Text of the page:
A North Korean diplomat has denied Pyongyang was behind a crippling cyber attack on Sony Pictures, which is about to release a comic movie about a plot to assassinate North Korean leader Kim Jong Un. The New York-based diplomat, who asked to remain anonymous, told the Voice of America broadcast network on Wednesday that linking North Korea to the hacking of Sony Pictures’ computers was “another fabrication targeting the country”.
North Korean authorities have reportedly blocked access to Facebook and Twitter for the few people in the country with open Internet access. The move came into effect earlier this week, according to a report by the Russian ITAR-TASS news agency, which is one of the few foreign news services to maintain a bureau in the country. Most North Koreans don’t have access to a computer, and those who do are restricted to a nationwide intranet.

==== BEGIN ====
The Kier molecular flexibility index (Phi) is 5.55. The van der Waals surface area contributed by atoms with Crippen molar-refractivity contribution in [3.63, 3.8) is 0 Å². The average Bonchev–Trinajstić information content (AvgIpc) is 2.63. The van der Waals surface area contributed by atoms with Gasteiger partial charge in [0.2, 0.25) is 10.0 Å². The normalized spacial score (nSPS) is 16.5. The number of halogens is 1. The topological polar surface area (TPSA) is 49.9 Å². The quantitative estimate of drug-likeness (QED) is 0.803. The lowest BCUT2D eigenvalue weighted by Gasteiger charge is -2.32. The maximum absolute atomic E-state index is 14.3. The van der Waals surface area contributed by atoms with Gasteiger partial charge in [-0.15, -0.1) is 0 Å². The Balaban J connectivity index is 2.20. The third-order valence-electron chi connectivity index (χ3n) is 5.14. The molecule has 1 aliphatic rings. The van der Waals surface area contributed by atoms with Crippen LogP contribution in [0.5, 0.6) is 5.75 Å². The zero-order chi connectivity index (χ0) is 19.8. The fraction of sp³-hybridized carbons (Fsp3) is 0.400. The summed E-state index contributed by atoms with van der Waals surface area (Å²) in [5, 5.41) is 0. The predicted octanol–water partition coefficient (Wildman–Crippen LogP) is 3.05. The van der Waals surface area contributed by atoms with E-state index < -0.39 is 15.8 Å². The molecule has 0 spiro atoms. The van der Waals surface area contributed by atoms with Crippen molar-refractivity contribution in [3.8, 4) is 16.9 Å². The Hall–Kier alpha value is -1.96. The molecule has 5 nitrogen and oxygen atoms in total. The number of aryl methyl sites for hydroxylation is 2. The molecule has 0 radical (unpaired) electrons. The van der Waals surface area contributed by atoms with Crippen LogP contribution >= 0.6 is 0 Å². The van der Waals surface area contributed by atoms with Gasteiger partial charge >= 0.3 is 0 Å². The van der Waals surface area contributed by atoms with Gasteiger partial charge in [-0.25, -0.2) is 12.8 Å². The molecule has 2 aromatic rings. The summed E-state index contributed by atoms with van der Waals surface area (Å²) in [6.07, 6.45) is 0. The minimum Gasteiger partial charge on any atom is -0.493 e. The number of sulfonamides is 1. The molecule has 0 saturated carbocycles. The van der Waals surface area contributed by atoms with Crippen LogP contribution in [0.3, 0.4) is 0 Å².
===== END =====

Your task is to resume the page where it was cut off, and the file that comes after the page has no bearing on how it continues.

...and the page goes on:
Remember in August last year when North Korean leader Kim Jong-un toured a factory that claimed to be producing the nation’s first ever homegrown smartphone? At that time, we were suspicious about the ill-equipped facility and speculated that the North Korean workers were simply boxing up an imported, no-name Chinese phone. And it turns out that’s exactly what’s happening.
Years after Ellen Feiss hit the airwaves and charmed slack-eyed college students into purchasing MacBooks, North Korean programmers have finally made the switch. According to North Korea Tech, Red Star, North Korea’s homegrown, Linux-based operating system – yes, you read that correctly – has received a makeover as part of a version 3 update. The revamped interface ditches what was originally a Windows 7-inspired look, in exchange for an unmistakably OS X-esque appearance.